Search Marketing Consultant

Web Marketing & Search Engine Consultant

3 Simple checks before you buy a domain name

Domain names are an essential building block of any web project – first you choose a TLD depending on availability, then you do the rest.

It’s so difficult to find the right name – I’ve spent hours brainstorming names with Clients only to discover them all taken!!

But wait a minute – there is a market for domain names isn’t there? Why not buy a used one? Domain names become available every day, there are plenty of domain name registrars and resellers with names to choose from – many at affordable prices …

Domain names are like:

  • used cars – someone had their go with it, for some reason they’re giving it up
  • trees – plant one and it will grow quickly, you have a limited timeframe to move it: once the roots deepen it cannot be moved, only chopped down
  • children – you can educate and influence (by using your authority and reputation) when they are young

How to choose a “used” domain name

  1. Request access to Google Webmaster Tools

    Verify if the domain is penalized, if there are any spamdexing issues, … if you’re denied access they have something to hide.

  2. Verify how old the Domain name is

    They say you can’t teach an old dog new tricks – it can be hard to change domain name reputation and positioning: the older to domain name, the harder it gets. Anything older than 3 to 4 years of age I’d say is “senior” – anything beyond 5 is “old” – more than 10 is “secular”

  3. Analyse the incoming linking profile

    Picture this: you are going to open an online flower shop off a TLD previously hosting hard core porno: think it’s gonna be easy? Think again. Check out your historical incoming links profile and see how many links there are and consider it virtually impossible to remove them all.

Delete old content for a fresh start? Not really …

No, it’s not that simple. Although you have removed all those old pages and they no longer exist, they’re gonna haunt you and cause big, maybe enormous problems depending on the Inbound Links (IBLs).

You’ll do your homework and tell Google you have removed the previous website, that it no longer exists and ask (politely) to remove it from the index, but those incoming links are telling the search engine spiders (bots) there was once content and it might just re-appear so they keep returning “hoping” to find it back in its place.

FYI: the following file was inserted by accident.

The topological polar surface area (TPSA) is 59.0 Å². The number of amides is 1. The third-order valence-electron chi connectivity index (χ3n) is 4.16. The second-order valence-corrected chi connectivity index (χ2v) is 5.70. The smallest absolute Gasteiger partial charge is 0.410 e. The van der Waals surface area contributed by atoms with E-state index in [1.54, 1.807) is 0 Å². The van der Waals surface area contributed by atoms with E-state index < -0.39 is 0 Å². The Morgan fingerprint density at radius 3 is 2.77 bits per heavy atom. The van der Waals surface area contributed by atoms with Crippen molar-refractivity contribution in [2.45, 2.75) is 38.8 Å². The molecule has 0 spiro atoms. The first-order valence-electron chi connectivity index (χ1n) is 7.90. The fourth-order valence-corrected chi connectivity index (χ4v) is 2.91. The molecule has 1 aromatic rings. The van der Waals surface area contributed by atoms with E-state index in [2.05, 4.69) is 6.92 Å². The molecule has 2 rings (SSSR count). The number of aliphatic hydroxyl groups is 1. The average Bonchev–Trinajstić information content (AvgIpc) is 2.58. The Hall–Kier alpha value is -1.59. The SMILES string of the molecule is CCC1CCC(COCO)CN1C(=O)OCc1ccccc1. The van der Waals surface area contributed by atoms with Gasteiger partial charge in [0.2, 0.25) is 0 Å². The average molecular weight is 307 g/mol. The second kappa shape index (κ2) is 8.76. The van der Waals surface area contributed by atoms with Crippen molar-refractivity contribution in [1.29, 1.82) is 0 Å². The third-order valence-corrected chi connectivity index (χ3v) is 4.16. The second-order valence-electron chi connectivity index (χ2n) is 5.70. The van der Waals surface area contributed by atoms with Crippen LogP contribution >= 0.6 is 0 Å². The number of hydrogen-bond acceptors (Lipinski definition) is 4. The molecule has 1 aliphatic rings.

You can implement an energetic 410 in place of a 404 (page not found) to tell the search engines “this content is gone FOREVER” and hope they will understand what you are saying and trust you (after all you are a new landlord – they no close to nothing about you …)

You are what you are because you were what you were

Each and every domain name is a unique experience and adventure just like people – when you take over a Domain name you inherit:

  • History
  • Reputation
  • Authority

You can’t erase it, only change it with time: the longer the history the longer the corrective process may take.

Ask yourself: “is it really worth it??”

You’re beginning to understand there may be a lot more to just buying the domain name and setting up a new website. On the other hand if you are purchasing a TLD with roots in your areas of interest it could be a great starting point. Those IBLs might get discounted by the search engines but who cares! They’ll generate direct traffic.

In light of all this you need to assess the impact of past history and estimate the costs involved to modify the existing profile.

The Bow Tie Theory Still Stands

IBM Bow TIe Theory Graph

In the dark ages of the Web the bow tie theory was at large – I believe it is still central in many aspects. The so-called “core” is where well positioned websites sit pretty and enjoy top placement for competitive keywords.

A change in topic will disrupt the status quo and there’s no way to foresee what will happen, how long the transformation will take, or what the end result will be – only time will tell.   

4 Replies

  1. I really like this post great work!

  2. Rex Jarvis

    The WayBack Machine won’t do much for your new flower shop where the porn site used to be either will it? Great post as usual.

  3. the longer the history the longer the corrective process may take.Nice post.

  4. These are good suggestions! But old domains aren’t usually sold! 😉